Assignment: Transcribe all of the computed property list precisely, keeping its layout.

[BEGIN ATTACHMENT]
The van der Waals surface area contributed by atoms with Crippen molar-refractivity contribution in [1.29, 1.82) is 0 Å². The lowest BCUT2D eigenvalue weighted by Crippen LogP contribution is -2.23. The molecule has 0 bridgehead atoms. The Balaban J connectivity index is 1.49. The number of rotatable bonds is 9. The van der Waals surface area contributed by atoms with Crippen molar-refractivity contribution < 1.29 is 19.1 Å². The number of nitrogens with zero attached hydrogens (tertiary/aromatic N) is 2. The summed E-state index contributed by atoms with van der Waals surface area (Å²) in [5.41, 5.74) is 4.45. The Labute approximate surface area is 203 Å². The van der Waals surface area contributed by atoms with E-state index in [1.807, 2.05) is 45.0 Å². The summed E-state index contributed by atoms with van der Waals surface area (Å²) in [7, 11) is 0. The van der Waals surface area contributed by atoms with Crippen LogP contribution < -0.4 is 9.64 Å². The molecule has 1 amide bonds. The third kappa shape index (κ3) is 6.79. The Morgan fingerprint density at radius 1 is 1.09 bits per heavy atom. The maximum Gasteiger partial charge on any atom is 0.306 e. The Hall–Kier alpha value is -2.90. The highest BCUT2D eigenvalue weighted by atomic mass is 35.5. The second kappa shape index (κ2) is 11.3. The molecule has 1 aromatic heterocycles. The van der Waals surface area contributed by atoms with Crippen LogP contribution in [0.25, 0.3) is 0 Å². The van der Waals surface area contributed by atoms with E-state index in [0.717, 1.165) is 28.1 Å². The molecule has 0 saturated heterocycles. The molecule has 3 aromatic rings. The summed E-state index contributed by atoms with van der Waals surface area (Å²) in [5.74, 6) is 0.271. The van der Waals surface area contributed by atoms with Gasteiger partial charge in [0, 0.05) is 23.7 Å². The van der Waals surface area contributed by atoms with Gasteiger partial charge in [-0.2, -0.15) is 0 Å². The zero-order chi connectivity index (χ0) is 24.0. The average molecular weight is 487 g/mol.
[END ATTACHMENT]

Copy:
The van der Waals surface area contributed by atoms with Crippen molar-refractivity contribution in [1.29, 1.82) is 0 Å². The lowest BCUT2D eigenvalue weighted by Crippen LogP contribution is -2.23. The molecule has 0 bridgehead atoms. The Balaban J connectivity index is 1.49. The number of rotatable bonds is 9. The van der Waals surface area contributed by atoms with Crippen molar-refractivity contribution < 1.29 is 19.1 Å². The number of nitrogens with zero attached hydrogens (tertiary/aromatic N) is 2. The summed E-state index contributed by atoms with van der Waals surface area (Å²) in [5.41, 5.74) is 4.45. The Labute approximate surface area is 203 Å². The van der Waals surface area contributed by atoms with E-state index in [1.807, 2.05) is 45.0 Å². The summed E-state index contributed by atoms with van der Waals surface area (Å²) in [7, 11) is 0. The van der Waals surface area contributed by atoms with Crippen LogP contribution < -0.4 is 9.64 Å². The molecule has 1 amide bonds. The third kappa shape index (κ3) is 6.79. The Morgan fingerprint density at radius 1 is 1.09 bits per heavy atom. The maximum Gasteiger partial charge on any atom is 0.306 e. The Hall–Kier alpha value is -2.90. The highest BCUT2D eigenvalue weighted by atomic mass is 35.5. The second kappa shape index (κ2) is 11.3. The molecule has 1 aromatic heterocycles. The van der Waals surface area contributed by atoms with Crippen LogP contribution in [0.25, 0.3) is 0 Å². The van der Waals surface area contributed by atoms with E-state index in [0.717, 1.165) is 28.1 Å². The molecule has 0 saturated heterocycles. The molecule has 3 aromatic rings. The summed E-state index contributed by atoms with van der Waals surface area (Å²) in [5.74, 6) is 0.271. The van der Waals surface area contributed by atoms with Gasteiger partial charge in [0, 0.05) is 23.7 Å². The van der Waals surface area contributed by atoms with Gasteiger partial charge in [-0.2, -0.15) is 0 Å². The zero-order chi connectivity index (χ0) is 24.0. The average molecular weight is 487 g/mol.